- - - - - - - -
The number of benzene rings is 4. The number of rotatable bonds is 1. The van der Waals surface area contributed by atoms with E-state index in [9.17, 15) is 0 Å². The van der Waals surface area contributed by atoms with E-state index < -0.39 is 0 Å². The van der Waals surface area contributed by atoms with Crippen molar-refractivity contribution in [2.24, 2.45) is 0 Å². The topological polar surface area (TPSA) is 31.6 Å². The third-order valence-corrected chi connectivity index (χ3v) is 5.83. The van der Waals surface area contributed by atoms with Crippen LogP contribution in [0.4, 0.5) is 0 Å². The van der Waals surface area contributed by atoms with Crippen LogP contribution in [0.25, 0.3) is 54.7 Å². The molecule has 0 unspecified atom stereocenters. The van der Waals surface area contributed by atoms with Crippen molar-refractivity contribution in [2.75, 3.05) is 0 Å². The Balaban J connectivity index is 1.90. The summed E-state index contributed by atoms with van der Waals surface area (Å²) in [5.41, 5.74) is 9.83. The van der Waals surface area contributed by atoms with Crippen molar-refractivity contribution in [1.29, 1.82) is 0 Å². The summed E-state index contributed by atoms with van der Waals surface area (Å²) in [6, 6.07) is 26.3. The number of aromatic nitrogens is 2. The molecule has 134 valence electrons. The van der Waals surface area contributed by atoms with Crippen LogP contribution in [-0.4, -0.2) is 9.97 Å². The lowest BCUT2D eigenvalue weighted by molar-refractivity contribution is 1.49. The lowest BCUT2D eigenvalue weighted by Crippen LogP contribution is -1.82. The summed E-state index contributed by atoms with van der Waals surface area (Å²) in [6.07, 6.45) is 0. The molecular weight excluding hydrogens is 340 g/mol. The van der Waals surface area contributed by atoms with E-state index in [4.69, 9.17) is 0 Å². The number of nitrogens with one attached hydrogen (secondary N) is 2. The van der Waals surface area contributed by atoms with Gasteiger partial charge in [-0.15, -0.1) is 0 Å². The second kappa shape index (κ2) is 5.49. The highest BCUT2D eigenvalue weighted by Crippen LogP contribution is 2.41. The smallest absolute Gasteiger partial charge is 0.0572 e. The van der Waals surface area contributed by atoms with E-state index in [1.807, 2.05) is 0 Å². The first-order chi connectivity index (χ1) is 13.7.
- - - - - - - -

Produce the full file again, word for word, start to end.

The number of benzene rings is 4. The number of rotatable bonds is 1. The van der Waals surface area contributed by atoms with E-state index in [9.17, 15) is 0 Å². The van der Waals surface area contributed by atoms with E-state index < -0.39 is 0 Å². The van der Waals surface area contributed by atoms with Crippen molar-refractivity contribution in [2.24, 2.45) is 0 Å². The topological polar surface area (TPSA) is 31.6 Å². The third-order valence-corrected chi connectivity index (χ3v) is 5.83. The van der Waals surface area contributed by atoms with Crippen LogP contribution in [0.4, 0.5) is 0 Å². The van der Waals surface area contributed by atoms with Crippen LogP contribution in [0.25, 0.3) is 54.7 Å². The molecule has 0 unspecified atom stereocenters. The van der Waals surface area contributed by atoms with Crippen molar-refractivity contribution in [2.75, 3.05) is 0 Å². The Balaban J connectivity index is 1.90. The summed E-state index contributed by atoms with van der Waals surface area (Å²) in [5.41, 5.74) is 9.83. The van der Waals surface area contributed by atoms with Crippen molar-refractivity contribution in [1.29, 1.82) is 0 Å². The summed E-state index contributed by atoms with van der Waals surface area (Å²) in [6, 6.07) is 26.3. The number of aromatic nitrogens is 2. The molecule has 134 valence electrons. The van der Waals surface area contributed by atoms with Crippen LogP contribution in [-0.4, -0.2) is 9.97 Å². The lowest BCUT2D eigenvalue weighted by molar-refractivity contribution is 1.49. The lowest BCUT2D eigenvalue weighted by Crippen LogP contribution is -1.82. The summed E-state index contributed by atoms with van der Waals surface area (Å²) in [6.07, 6.45) is 0. The molecular weight excluding hydrogens is 340 g/mol. The van der Waals surface area contributed by atoms with E-state index in [4.69, 9.17) is 0 Å². The number of nitrogens with one attached hydrogen (secondary N) is 2. The van der Waals surface area contributed by atoms with Gasteiger partial charge in [-0.15, -0.1) is 0 Å². The second kappa shape index (κ2) is 5.49. The highest BCUT2D eigenvalue weighted by Crippen LogP contribution is 2.41. The smallest absolute Gasteiger partial charge is 0.0572 e. The van der Waals surface area contributed by atoms with E-state index in [1.807, 2.05) is 0 Å². The first-order chi connectivity index (χ1) is 13.7.